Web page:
- I'm a little bit late in noting this, but Professor Baron's fascinating blog Language Log has an interesting article that actually documents the history of the futile attempts to impose a gender-neutral singular pronoun on English. I would add that I'm aware of a few other attempts... several of which, due to the philological ignorance of their proponents, actually traced back to strongly gendered constructs in other European languages (such as "hir"), thereby undercutting their own points. Such as they were: If females can be genderless before marriage and gendered afterward in German (das Fräulein, die Frau) without preventing a woman from being prime minister, perhaps — just perhaps — there are other linguistic battles that would be worthier of attention... such as the distinction between accident (no fault) and mishap (fault not yet determined) that too much coverage of BP's recent adventures in the Gulf of Mexico seems to have missed.
- Two contrasting items on art and culture from The Grauniad: There's an impending auction of Lehman Bros. art scheduled for the end of next month (one wonders just how many motions to enjoin are going to be filed...), while the paper also notes a festival of steampunk and steampunk art to take place in Lincoln.
- The value of the Enlightenment remains somewhat uncertain. As Mr Mokyr notes, it didn't result in brotherhood or equality; it only set the stage for freedom; instead, it just made Western society rich. One could argue, though, that it was a legal and economic perception that led to that last point, not the Enlightenment itself: Prior to the mid-seventeenth century, individual wealth was measured almost entirely by the amount of land one's family owned, and it was virtually impossible to transfer land to anyone who did not already own substantial amounts thereof. A century later, however, wealth was measured as much in cash flow and bank accounts as in land, and land transfers to the previously unlanded were, while not precisely routine, largely unremarkable. Although land ownership remained a prerequisite to voting in much of Europe, that concept was crumbling in England and the Germanies, leading in turn to a politically active and powerful urban population to counterbalance the rural landowning families... and eventually to such family entertainment as the storming of the Bastille.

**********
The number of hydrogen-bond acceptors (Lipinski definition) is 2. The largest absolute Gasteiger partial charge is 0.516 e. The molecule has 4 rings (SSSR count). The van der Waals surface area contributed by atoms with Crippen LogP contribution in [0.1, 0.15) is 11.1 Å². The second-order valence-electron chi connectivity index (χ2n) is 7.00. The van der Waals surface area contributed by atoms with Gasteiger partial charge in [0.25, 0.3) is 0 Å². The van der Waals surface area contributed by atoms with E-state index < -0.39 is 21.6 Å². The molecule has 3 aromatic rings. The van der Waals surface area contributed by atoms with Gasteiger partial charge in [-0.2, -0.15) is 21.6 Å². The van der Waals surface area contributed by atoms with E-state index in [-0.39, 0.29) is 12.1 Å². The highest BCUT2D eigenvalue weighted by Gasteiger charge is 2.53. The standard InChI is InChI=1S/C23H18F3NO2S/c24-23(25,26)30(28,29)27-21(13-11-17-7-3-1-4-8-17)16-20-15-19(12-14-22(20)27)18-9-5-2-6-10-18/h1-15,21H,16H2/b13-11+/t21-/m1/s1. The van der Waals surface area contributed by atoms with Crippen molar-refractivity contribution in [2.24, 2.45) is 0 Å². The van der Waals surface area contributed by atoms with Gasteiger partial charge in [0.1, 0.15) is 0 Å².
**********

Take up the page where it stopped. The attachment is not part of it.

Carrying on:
- In sort of a converse to the previous sausage, the IP Finance Blog muses on university logos, low-wage (overseas) manufacture, and brand identification. I sort of doubt that purveyors of children's books will even read the piece... but they should.
- Over at IPKat, intrepid correspondent Neil Wilkof ponders if BePress just might have a better subscription model for academic journals. I have to give that one a resounding "no", for a very simple reason: Not everyone who might benefit from material in academic journals and, in particular, law journals and history journals even has an "institutional affiliation," which is an essential prerequisite to using the BePress system... which, if anything, reinforces the ivory-tower problem.
- Uh oh. Jim Hines is trying to make a nuanced appreciation of the e-book v. self-publishing v. commercial publishing quagmire. Break out the torches and pitchforks, everyone: There's heresy in there, no matter what your views might be! And on top of it, he's demanding some context for statistics! Get him!
This sausage sponsored by the same people who proclaim that 12% of net will result in greater royalties for authors than 12% of list... for the same damned book.
- All telemarketers must die. Or, perhaps, cold-call this guy. (HT: Professor Froomkin)
09 August 2010
Bread and Sausages
at 10:08 [UTC8]
... because the masses need to be tamed, and it's too damned hot for the circus.